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The La Jolla Village Merchant Association (LJVMA), which manages funds from the Business Improvement District tax, said it will continue to post its agendas despite the state’s altered approach to the Brown Act, which aims to make government more open.
In June, California cities and counties were given the option of not posting meeting agendas and other reports to save money.
The state Legislature offered to suspend Brown Act mandates that local jurisdictions, such as cities and counties, post meeting agendas for the public, as the state will no longer reimburse the agencies for the costs.
The suspension also allows local boards and councils to forgo reporting to the public about actions taken during closed-session meetings, which generally focus on legal and personnel issues.
Phil Coller, president of the LJVMA, said the merchant association plans to continue its practice of posting agendas ahead of meetings, despite significant costs.
“We have a contract with the city that species what information we have to post publicly and we will continue to comply with our contractual obligations,” Coller said by email.
A copy of LJVMA meetings agendas are made available online before the scheduled monthly meetings. The minutes are also posted after the meetings.
Tony Crisafi, president of the La Jolla Community Planning Association, did not respond to several requests for information by Patch. It is unknown if the LJCPA will continue to post its agendas and unknown what the financial impact disseminating these documents has on this community group annually.
The LJCPA currently posts its agendas online. Agendas are posted at least 72 hours prior to a meeting.
Bob Whitney, a La Jolla resident and regular at LJCPA meetings, said “As I have been pointing out for the past several years, the action of the lawmakers will have little or no effect on the operation or transparency of our LJCPA because the members of the LJCPA did not understand or follow this part of the Brown Act in the first place.”
San Diego Councilmember Sherri Lightner, who represents La Jolla, University City, Carmel Valley and Rancho Peñasquitos, told Patch she is a firm believer that government should be as open and as transparent as possible.
“As a community volunteer, I relied on being able to have access to public records and meeting minutes. I disagree with any attempt to limit the public’s ability to understand and fully engage in the public process,” she said.
Lightner also serves as a chair of the Council’s Economic Development and Strategies Committee and is a member of the Council’s Natural Resources and Culture Committee.
Schools are also impacted by the changes to the Brown Act.
The San Diego Community College District said “while saving public funds is an important goal, some expenses are worth making when the public benefit is greater.”
“The Board is committed to open information, transparency and public accountability,” said SDCCD board President Rich Grosch, in an announcement released Thursday. “We will continue the practices that lead to these outcomes.”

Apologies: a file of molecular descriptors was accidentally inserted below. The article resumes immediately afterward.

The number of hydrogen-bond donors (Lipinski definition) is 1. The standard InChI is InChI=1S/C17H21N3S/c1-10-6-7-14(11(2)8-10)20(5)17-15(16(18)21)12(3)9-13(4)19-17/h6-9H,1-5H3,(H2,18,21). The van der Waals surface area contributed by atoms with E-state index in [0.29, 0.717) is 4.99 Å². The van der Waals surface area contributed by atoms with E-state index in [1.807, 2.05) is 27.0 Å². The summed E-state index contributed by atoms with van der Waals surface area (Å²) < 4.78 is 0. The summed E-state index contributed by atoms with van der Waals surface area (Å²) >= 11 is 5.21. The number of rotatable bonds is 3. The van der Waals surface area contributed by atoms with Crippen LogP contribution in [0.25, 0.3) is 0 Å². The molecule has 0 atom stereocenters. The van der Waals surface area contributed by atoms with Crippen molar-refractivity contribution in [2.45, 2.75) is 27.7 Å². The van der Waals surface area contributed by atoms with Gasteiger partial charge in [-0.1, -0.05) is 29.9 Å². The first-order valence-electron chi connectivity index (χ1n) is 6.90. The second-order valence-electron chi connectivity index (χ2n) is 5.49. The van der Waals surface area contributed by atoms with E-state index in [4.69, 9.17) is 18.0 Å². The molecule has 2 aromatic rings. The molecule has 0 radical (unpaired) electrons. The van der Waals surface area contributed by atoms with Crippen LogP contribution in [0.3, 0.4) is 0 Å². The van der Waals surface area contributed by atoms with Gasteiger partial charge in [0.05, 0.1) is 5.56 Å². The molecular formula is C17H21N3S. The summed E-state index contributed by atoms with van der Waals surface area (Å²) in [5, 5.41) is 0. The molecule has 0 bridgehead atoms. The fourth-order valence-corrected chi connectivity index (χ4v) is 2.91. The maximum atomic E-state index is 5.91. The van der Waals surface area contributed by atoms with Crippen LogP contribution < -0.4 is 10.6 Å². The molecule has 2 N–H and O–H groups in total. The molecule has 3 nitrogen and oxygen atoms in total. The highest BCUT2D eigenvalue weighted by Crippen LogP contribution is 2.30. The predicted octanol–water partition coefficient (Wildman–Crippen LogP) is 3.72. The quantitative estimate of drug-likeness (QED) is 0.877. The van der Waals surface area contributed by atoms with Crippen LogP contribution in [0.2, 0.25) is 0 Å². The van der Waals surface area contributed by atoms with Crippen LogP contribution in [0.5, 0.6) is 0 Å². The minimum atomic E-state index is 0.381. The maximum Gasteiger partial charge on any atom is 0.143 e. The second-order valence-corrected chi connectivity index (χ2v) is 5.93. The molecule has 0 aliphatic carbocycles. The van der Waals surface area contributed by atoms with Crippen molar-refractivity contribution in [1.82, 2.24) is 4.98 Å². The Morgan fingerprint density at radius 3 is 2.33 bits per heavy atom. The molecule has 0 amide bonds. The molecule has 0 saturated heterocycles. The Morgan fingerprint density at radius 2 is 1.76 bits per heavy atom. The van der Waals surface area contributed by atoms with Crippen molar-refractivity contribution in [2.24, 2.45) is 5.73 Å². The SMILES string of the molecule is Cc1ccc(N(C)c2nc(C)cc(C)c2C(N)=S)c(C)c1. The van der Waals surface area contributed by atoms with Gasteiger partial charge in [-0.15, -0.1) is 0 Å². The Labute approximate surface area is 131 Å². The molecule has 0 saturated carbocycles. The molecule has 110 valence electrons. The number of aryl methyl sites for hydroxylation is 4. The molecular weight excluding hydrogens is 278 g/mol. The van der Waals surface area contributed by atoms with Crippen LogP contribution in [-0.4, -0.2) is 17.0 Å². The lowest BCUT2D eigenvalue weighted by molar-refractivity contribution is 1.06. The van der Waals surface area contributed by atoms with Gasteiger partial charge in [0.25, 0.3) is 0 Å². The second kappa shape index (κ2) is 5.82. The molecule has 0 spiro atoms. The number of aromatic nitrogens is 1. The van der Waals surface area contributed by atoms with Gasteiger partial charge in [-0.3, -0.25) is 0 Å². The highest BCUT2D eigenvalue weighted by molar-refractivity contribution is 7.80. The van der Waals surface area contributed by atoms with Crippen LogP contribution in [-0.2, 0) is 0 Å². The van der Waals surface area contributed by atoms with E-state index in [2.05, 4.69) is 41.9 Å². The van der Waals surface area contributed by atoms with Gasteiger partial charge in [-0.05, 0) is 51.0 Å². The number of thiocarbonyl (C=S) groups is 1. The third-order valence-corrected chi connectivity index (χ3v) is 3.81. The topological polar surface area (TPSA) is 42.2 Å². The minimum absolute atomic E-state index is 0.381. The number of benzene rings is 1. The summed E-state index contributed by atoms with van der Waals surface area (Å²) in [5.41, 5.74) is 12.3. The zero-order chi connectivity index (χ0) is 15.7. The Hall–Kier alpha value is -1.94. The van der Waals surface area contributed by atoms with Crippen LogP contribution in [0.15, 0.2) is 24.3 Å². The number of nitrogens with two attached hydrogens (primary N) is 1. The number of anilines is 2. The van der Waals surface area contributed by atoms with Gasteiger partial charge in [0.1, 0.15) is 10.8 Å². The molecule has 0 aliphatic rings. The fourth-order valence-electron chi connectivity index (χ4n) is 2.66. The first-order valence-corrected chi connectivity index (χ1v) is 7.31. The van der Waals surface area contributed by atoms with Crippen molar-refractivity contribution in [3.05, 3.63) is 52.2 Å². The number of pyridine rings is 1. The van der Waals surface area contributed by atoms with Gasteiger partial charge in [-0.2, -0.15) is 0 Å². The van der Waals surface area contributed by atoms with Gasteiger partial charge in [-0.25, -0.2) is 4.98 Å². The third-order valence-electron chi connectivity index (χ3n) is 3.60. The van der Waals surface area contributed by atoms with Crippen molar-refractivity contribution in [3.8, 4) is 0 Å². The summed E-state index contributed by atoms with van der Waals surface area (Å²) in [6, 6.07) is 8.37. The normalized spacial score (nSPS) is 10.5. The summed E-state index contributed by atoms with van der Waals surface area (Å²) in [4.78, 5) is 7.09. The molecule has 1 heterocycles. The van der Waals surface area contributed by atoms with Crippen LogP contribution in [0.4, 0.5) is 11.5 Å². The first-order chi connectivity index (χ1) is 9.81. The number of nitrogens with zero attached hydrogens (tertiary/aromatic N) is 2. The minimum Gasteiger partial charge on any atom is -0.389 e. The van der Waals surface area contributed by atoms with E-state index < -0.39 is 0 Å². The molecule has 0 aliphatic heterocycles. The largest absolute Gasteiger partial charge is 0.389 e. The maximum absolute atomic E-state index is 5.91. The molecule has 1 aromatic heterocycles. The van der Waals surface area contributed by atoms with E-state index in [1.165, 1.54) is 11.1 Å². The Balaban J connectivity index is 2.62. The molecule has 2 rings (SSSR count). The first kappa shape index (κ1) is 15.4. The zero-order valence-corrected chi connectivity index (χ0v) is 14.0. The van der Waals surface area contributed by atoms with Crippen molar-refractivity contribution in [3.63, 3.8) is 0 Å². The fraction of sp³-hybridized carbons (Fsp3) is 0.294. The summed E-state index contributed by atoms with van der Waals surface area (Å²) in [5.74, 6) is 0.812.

School districts, according to Dannis Woliver Kelley, a law firm with offices in San Diego that specializes in education law, are not exempt from Brown Act provisions, despite the legislature's vote last month.
According to a memo prepared by the firm, “obligations under the Brown Act remain fully in effect for school districts and colleges. School districts and colleges may also continue to file reimbursement claims for mandated costs of compliance.”
Former San Diego Councilwoman Donna Frye, an open-government advocate, recently told the San Diego Reader that efforts to water down the Brown Act would be “bad news for the public.”
Jim Ewert, general counsel for the California Newspaper Publishers Association, told the Riverside Press-Enterprise he is “significantly concerned” about the Brown Act maneuvers.
The League of California Cities is expected to release an official statement on the issue, but for now the group’s communications director Eva Spiegel said, “we have always encouraged transparency.”
The state decided to suspend the Brown Act mandates for one reason: Saving money in the face of its on-going budget crisis.
In California, mandates placed on local jurisdictions by Sacramento must be funded by the state. In the case of the Brown Act, the state was by some estimates subsidizing nearly $100 million a year of posting costs.
But public-agency watchdog Californians Aware alleges that some local jurisdictions learned how to milk the system.
For instance, according to Terry Francke, the city of Vista claimed $20,174 from the state for having posted notices for 109 meetings in 2005-06. “For example,” he noted, “the City Council’s Dec. 13, 2005 hearing included 35 agenda items; the city claimed $808.”
The San Francisco Chronicle summarized the Brown Act:
The Brown Act, named for the Modesto assemblyman who authored it, requires that at least 72 hours before a public meeting, local legislative bodies must post an agenda "containing a brief general description of each item of business to be transacted or discussed ... in a location that is freely accessible to members of the public and on the local agency's Internet Web site." The act also stipulates that all decisions made in closed session must be announced publicly.
State Sen. Leland Yee, D-San Francisco, has introduced Senate Constitutional Amendment (SCA 7) to ask California voters if they want the transparency. It is stalled in committee. In the meantime, the Brown Act suspension could last through 2015.
Jennifer Vigil, Eric Yates, Maggie Avants, Toni McAllister and Ken Stone of Patch.com contributed to this report.